Presentations associated with the previous call
Documents associated with the previous call
University of Malta & MTIP / September 2020 to May 2020
Coastal erosion is an unrelenting phenomenon which is of importance to the Maltese Islands as the coast is one of the most-intensely used and visited areas. Erosion along the rocky shoreline (98% of Maltese coastline) poses hazards to life, infrastructure and cultural heritage. The Coastal SAGE project involves a consortium composed of the University of Malta as lead partner and The Ministry for Transport, Infrastructure and Capital Projects (MTIP) as a partner, and will use remote sensing to detect and monitor rock tilting and motion, which may be precursors to hazardous coastal landslides. The MTIP, responsible for mitigating these risks, faces major challenges when tackling this multifaceted problem impacting diverse environmental and socio-economic interests. Current practice is deemed highly unsatisfactory, being predominantly reactive and driven by visual site inspections of reported danger cases. Research and development in the downstream Earth Observation (EO) sector is key to achieving a reliable and cost-effective monitoring of coastal erosion. Persistent Scatterer Interferometry (PSI) techniques utilize Synthetic Aperture Radar (SAR) onboard satellites (e.g. Sentinel-1) to provide millimetric deformation estimates.
However, SAR suffers from speckle noise, which if uncorrected will affect the PSI processing pipeline and the resulting deformation maps and their interpretation. In this interdisciplinary project, UM will use image processing and deep learning techniques to address two key aspects of the PSI pipeline: denoising of interferometric phase and phase unwrapping. We will integrate our denoising and unwrapping methods within the open-source StaMPS/MTI software, and use a combined Persistent Scatterer and Small Baseline approach in order to estimate deformation and displacement in 6 Study Areas around Malta and Gozo. These estimates will be validated through in-situ sensors. In addition, high-resolution Digital Elevation Models of all Study Areas will be acquired using LIDAR equipped drones, which will be used in the PSI pipeline. Physical models will be used to interpret the deformation according to the local geology and geomorphology. A risk assessment using environmental and socio-economic indicators will be performed, integrating the data derived from this project, with results mapped spatially to support a GIS service. This will allow authorities to monitor the hazards associated with coastal erosion in Malta, whose small size and prevalence of different geomorphological processes for coastal erosion make it an ideal testbed to prototype these applications. The project places strong emphasis on capacity building and dissemination across government and other stakeholders to achieve a critical mass of knowledge within the EO sector. It interacts with key stakeholders throughout, with training needs analysis and courses customised to target governance needs of different entities.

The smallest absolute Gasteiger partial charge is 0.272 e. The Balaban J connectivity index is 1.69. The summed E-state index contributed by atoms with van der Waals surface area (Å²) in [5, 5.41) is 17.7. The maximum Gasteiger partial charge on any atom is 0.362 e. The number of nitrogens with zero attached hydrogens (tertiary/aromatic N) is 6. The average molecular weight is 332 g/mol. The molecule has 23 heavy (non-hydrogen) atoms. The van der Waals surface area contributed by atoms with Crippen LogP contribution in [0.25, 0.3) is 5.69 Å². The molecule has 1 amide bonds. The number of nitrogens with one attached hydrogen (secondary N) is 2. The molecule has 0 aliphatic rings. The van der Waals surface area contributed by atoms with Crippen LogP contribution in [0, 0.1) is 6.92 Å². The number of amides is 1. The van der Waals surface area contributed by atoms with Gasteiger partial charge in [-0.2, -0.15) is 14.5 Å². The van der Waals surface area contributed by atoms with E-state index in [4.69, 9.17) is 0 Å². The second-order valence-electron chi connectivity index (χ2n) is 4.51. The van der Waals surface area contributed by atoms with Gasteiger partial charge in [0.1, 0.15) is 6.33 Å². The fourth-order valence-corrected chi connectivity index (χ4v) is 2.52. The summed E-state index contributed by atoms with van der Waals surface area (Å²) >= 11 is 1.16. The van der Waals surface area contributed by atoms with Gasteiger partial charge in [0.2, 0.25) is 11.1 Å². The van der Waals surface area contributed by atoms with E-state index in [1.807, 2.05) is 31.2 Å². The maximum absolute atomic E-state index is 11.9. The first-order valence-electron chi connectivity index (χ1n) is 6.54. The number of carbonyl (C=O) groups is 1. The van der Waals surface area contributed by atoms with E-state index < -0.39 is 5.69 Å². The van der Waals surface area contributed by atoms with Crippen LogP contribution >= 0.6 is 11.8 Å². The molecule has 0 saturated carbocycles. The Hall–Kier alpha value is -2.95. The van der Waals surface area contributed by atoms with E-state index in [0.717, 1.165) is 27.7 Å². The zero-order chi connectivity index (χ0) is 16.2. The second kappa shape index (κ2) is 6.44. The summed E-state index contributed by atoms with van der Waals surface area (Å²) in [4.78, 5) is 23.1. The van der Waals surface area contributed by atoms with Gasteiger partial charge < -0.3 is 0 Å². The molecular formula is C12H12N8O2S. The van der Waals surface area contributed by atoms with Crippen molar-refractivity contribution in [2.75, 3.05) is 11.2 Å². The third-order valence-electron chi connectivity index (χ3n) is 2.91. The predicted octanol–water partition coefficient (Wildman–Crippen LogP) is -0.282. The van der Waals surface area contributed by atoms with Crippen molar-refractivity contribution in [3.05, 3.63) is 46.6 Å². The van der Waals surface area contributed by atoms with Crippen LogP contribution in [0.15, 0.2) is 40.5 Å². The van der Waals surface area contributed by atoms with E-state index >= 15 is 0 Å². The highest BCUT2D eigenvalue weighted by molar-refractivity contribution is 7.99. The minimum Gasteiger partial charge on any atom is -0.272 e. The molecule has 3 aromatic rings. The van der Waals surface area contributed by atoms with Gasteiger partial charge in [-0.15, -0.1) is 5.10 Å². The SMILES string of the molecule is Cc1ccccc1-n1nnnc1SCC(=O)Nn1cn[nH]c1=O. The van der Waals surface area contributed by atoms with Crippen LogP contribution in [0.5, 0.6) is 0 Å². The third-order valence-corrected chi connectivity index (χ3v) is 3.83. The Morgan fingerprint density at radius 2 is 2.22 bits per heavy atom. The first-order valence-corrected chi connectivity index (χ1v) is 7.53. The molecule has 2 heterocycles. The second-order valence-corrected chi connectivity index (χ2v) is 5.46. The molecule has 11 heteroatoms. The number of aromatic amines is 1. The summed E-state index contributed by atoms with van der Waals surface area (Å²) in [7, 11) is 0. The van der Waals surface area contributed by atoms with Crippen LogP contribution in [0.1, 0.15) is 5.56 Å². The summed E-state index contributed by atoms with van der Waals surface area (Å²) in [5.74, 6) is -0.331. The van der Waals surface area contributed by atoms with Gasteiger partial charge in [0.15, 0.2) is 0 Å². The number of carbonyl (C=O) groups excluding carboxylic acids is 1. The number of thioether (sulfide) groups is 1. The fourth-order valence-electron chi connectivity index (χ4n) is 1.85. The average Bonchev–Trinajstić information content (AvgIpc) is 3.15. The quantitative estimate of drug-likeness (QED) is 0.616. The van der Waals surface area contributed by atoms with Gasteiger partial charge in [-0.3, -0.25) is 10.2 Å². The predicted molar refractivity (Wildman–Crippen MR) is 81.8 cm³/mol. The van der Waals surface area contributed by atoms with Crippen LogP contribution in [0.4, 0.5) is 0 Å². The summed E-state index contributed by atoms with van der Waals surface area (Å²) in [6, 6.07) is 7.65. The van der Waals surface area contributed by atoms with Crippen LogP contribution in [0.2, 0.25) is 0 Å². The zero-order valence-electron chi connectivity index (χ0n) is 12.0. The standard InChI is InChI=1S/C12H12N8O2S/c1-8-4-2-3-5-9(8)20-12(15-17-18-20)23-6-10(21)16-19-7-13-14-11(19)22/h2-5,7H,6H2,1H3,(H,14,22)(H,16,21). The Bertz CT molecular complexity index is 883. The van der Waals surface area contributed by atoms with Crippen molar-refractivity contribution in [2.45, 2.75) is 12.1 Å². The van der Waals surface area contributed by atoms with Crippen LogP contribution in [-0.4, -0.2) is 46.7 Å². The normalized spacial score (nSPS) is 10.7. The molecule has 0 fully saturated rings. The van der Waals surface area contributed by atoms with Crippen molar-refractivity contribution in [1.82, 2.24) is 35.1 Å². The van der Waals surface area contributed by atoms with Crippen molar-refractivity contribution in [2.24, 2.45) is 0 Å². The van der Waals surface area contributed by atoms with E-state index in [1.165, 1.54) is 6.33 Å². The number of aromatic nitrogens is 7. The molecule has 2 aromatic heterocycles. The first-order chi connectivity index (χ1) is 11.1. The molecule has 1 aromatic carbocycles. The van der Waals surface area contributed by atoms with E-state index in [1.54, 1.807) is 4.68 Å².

University of Malta & Energy and Water Agency (EWA) & Silesian University of Technology (Poland)
October 2020 to June 2022
Malta has a semi-arid Mediterranean climate with high annual variability in the annual rainfall and high evapotranspiration rates leading to a low availability of natural renewable water resources for sustaining the production of drinking water, the water demand of agriculture and economic activities, as well as the needs of the environment. This, coupled to a high population density exerts a significant pressure on natural water resources and associated ecosystems. The Energy & Water Agency participated in the Water Over-abstraction and illegal Water Abstraction Detection and Assessment (WODA) project and concluded that earth observation (EO) imagery can be used for water resources management. However, the majority of agricultural holdings in Malta and Gozo are relatively small, with 75.6% of the agricultural holdings are smaller than 1.0 hectare each. Moreover, preliminary discussions with the Energy & Water Agency and Ministry of Agriculture revealed that dividing parcels (e.g. 10 × 10 m) in different small plots (also referred to as multicropping) is a common practice in Malta. Crop water demand can be estimated using evapotranspiration on a pixel by pixel basis, using the FAO model that uses in-situ measurements of wind speed, temperature, relative humidity and solar radiation. Alternatively, one can use remote sensing to estimate evapotranspiration without the need of installing a meteorological station in every field. Nevertheless, the thermal sensors equipped on existing satellites provide a coarse resolution (~100 m for Landsat-8 or 1 km for Sentinel-3). Moreover, vegetation indexes such as the normalized difference vegetation index (NDVI) suitable to estimate the crop coefficient are measured using information from the visible and near-infrared bands from Sentinel-2, which provide a resolution of 10 m. Both these resolutions are not suitable for small areas with the same crop type which is the case of Malta and other regions in southern Europe such as Cyprus, Greece and islands where land parcels tend to be even smaller than Malta. The sector problem area addressed by this project is that there is a need to increase both optical and thermal resolution to estimate the water volume used for irrigation at parcel level. The main technical objectives of this project are to: